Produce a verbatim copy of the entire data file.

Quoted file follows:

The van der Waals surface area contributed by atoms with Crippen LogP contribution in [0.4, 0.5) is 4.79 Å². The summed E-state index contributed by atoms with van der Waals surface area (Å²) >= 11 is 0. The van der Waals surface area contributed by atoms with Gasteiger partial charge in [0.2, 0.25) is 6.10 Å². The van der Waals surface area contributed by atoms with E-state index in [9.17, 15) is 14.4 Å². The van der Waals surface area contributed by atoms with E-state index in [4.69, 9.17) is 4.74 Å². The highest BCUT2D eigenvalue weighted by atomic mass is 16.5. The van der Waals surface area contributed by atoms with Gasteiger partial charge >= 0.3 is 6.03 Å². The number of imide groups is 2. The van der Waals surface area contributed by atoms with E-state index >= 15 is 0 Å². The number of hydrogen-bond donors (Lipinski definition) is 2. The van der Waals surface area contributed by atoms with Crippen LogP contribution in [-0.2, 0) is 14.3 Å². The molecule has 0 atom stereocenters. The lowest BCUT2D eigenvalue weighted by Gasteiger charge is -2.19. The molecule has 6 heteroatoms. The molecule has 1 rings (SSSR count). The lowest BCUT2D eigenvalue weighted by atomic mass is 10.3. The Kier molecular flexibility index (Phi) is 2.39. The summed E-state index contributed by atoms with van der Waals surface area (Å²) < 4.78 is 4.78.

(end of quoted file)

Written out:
The van der Waals surface area contributed by atoms with Crippen LogP contribution in [0.4, 0.5) is 4.79 Å². The summed E-state index contributed by atoms with van der Waals surface area (Å²) >= 11 is 0. The van der Waals surface area contributed by atoms with Gasteiger partial charge in [0.2, 0.25) is 6.10 Å². The van der Waals surface area contributed by atoms with E-state index in [9.17, 15) is 14.4 Å². The van der Waals surface area contributed by atoms with E-state index in [4.69, 9.17) is 4.74 Å². The highest BCUT2D eigenvalue weighted by atomic mass is 16.5. The van der Waals surface area contributed by atoms with Gasteiger partial charge >= 0.3 is 6.03 Å². The number of imide groups is 2. The van der Waals surface area contributed by atoms with E-state index >= 15 is 0 Å². The number of hydrogen-bond donors (Lipinski definition) is 2. The van der Waals surface area contributed by atoms with Crippen LogP contribution in [-0.2, 0) is 14.3 Å². The molecule has 0 atom stereocenters. The lowest BCUT2D eigenvalue weighted by Gasteiger charge is -2.19. The molecule has 6 heteroatoms. The molecule has 1 rings (SSSR count). The lowest BCUT2D eigenvalue weighted by atomic mass is 10.3. The Kier molecular flexibility index (Phi) is 2.39. The summed E-state index contributed by atoms with van der Waals surface area (Å²) < 4.78 is 4.78.